Raquel co-developed an innovative platform to connect and engage young people in public affairs. She wants to change the pattern in which youth learn about and participate in public affairs. Engajamundo is run by young people who want to work together in a non-hierarchical and respectful environment. They develop new solutions for global problems they consider to be important and have peer-to-peer capacity building trainings. Raquel aims at creating a new generation of young leaders.
Die neue Idee
Raquel seeks to increase the impact and representation that young people (14-29 years old) have on local, regional, national and international public affairs by showing that changing themselves, their communities and engaging politically, they can change their reality. She created Engajamundo (“Engageworld“), a platform built by and for young Brazilians to connect and get peer-to-peer trainings on issues that have a direct impact in their lives. By providing the opportunity for young people to establish connections and learn from each other, Engajamundo stimulates problem solving to people wherever they are, creating a channel for action.
To mobilize youth across Brazil, Engajamundo partners with other organizations. Once part of the Engajamundo network, members self-organize around issues they are concerned about, forming working groups to research and develop ideas and local hubs to build actions on each topic. Then, members are encouraged to engage in the trainings, organized all over the country by the youth themselves, both virtually and in person, where they deepen their skills in political, social, and environmental awareness. The groups are interconnected via the online platform that Engajamundo provides. There, they discuss national and international issues in an equal and respectful manner, and decide about joint engagements. This platform, as well as the respectful way of dialogue and debate practiced among the participants, is a new format that Engajamundo introduced. In the future, all participants of Engajamundo shall form a new generation of decision-makers who build their society differently, based on respect, social responsibility, and ecological sensitivity.
Engajamundo is a decentralized organization whose level of influence and action depends on the engagement of each non-funded local hub. In the last few years, the network of local groups spread over 2000 people in 20 states. Engajamundo is especially strong in the north and north-east of the country, where there are less opportunities for young people. Raquel and her organization encourage them to take matters into their own hands.Followers of Engajamundo in other parts of Latin America are starting to inspire themselves to do something similar in their countries.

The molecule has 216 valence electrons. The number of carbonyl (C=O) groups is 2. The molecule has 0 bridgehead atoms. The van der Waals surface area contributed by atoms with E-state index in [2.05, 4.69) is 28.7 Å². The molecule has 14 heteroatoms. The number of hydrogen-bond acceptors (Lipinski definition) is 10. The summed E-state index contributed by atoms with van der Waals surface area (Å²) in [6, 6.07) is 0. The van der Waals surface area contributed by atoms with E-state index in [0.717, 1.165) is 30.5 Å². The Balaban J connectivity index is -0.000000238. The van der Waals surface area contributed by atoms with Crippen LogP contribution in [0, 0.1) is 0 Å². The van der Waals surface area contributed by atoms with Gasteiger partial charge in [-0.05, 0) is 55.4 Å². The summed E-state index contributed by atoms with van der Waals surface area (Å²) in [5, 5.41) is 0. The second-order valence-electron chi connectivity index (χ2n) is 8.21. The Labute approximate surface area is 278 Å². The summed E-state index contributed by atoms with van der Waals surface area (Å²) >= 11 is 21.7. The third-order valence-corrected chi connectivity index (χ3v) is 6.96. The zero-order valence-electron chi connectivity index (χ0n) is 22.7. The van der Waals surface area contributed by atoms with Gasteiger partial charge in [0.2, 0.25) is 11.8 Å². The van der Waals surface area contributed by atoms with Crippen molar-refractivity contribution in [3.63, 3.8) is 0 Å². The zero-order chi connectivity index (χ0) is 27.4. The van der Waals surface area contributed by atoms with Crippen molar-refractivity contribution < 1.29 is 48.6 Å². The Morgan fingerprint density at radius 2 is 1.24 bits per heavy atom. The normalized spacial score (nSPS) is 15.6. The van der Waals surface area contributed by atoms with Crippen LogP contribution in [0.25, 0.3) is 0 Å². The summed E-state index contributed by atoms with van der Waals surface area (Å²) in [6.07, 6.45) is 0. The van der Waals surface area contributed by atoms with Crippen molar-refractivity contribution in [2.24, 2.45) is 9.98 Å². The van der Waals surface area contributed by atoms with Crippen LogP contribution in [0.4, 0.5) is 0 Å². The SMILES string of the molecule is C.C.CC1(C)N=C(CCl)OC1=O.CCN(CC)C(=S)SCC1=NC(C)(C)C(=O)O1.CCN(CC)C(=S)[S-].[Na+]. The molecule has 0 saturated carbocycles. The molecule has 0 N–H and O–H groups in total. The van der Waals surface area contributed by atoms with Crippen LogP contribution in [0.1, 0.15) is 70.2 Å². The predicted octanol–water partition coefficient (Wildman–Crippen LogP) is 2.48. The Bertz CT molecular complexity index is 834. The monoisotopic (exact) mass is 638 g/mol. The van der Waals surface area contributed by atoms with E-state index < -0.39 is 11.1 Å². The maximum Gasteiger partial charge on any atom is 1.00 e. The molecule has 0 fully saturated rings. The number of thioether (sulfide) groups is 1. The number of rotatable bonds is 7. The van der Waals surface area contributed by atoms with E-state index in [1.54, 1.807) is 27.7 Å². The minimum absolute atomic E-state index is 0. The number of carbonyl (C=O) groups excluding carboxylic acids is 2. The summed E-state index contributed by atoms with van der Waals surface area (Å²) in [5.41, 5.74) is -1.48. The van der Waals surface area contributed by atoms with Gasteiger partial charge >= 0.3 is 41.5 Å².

Engaging young people in public decision-making is a global challenge. In Brazil, young people make up one quarter of the population but are underrepresented in public affairs.
A crisis of political representation has become increasingly eminent among young people who don’t feel well represented by the traditional model of democracy. For example, a study conducted by the Technological and Scientific Development Council (CNPq) in 2012 detected that young Brazilians are disenchanted with the conventional ways of doing public affairs. They complain about the very vertical and hierarchical structures that give them little room for what they have to say. In the same year, the Brazilian Institute of Social and Economic Analysis published the results of research showing that there is still a limited number of young people organized in movements or collectives to discuss public affairs. However, it is significant that they are increasingly structuring themselves outside of the already known parties, unions and social movements.
Brazilian society is still characterized by authoritarian social structures and discrimination. Corruption scandals and a severe political and economic crises left many people with great frustration about democracy and justice. Over 74 percent of Brazilians poorly evaluate their current national government (2017), and 71 percent distrust the justice system (2016), according to the Statistics and Opinion Brazilian Institute (Ibope) and Getúlio Vargas Foundation (FGV) respectively. The public education and public health systems are discredited and general distrust in public systems is widespread. In 2016, when thousands of students from public schools protested for better public education, the responsible politicians demonstrated indifference to their needs. Public leaders don’t consult young people about the needs they have, and young people feel discouraged to involve themselves in public affairs.